Moving Morse to 5 seems fine with me. Kendrys at cleanup makes sense. Seager at #3 seems like a good move. Only he and Condor are hitting well enough to bat in the 3 hole, and Saunders is doing well out of the leadoff spot. I’d sure like Ackley to hit well enough to bat in the 2 hole but that would be 3 LHB in a row and he is back to struggling. Ackley, in a very small SSS, has been hitting LHP better after a ’0′ for 20 or so start. Why Wedge would bench Ack vLHP just to get Andino in the lineup at this point is goofy. Andino is not a real major league option. Bay is helping vLHP and putting him in the 2 hole works but shows overall lineup weakness. Montero, who has hit LHP well in the past, is horrid this year… again, SSS. We are shy a good hitting corner OF’er vRHP and ss is an offensive blackhole. I actually see hope with ‘Zunio eventually displacing Montero at C. Ackley needs to pick it up… in the last week he is at .105ba. Ugh. Hopefully Miller and Franklin, with backup help from Carlos Triunfel, will give some better middle infield options.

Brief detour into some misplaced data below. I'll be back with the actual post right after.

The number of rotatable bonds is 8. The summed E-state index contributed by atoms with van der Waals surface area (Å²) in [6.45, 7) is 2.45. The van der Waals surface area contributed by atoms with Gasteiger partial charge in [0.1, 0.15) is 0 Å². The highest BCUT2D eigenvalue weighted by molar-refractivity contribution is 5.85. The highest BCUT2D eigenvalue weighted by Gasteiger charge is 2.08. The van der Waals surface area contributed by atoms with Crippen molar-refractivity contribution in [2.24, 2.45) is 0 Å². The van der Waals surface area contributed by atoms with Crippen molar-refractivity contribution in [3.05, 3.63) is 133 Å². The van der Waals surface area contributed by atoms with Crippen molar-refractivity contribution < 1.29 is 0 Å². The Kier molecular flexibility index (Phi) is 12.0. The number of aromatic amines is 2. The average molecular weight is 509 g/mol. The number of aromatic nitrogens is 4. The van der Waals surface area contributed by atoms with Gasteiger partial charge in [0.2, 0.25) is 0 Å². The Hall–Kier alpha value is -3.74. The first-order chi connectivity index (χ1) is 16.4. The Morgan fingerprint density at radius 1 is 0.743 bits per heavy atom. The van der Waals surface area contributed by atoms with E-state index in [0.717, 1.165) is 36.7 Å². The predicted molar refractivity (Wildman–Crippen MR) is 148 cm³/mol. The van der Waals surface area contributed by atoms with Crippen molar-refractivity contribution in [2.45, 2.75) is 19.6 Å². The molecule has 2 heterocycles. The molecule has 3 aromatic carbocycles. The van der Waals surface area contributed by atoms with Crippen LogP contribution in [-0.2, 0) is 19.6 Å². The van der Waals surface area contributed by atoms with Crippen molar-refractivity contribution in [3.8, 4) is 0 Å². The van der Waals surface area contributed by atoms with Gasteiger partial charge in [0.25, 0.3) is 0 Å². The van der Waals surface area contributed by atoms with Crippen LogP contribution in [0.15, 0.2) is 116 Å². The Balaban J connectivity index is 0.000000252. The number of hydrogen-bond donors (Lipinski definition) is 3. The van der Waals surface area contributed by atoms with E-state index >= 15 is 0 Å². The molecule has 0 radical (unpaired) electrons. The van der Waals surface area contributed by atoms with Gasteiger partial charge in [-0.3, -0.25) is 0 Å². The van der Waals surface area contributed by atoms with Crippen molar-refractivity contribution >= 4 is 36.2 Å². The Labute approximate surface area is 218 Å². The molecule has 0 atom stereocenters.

12. Kazinski on May 12th, 2013 5:30 pm

    I liked the move today moving Bay up in the order. When is the last time we’ve had 4 guys with OBP > .350 hitting 1-4?

    If fact I would be quite happy if Morse was dropped to 6th and move Smoak up to 5th. Then we would have the first 5 with OBP > .350.

  13. Kazinski on May 12th, 2013 5:41 pm

    Andino is not a real major league option.

    DFA him and bring up Triunfel. I am not sure his defense is good enough to start, but he can play every position in the infield and he will be a much better option at the plate. He is 23, he’s spent 2 full years at AAA, and then it allows them to bring up Miller and see whether he can be the everyday SS next year.

    Miller is actually a year older than Triunfel, so hopefully he won’t need as much seasoning at AAA. He doesn’t need any more time in AA.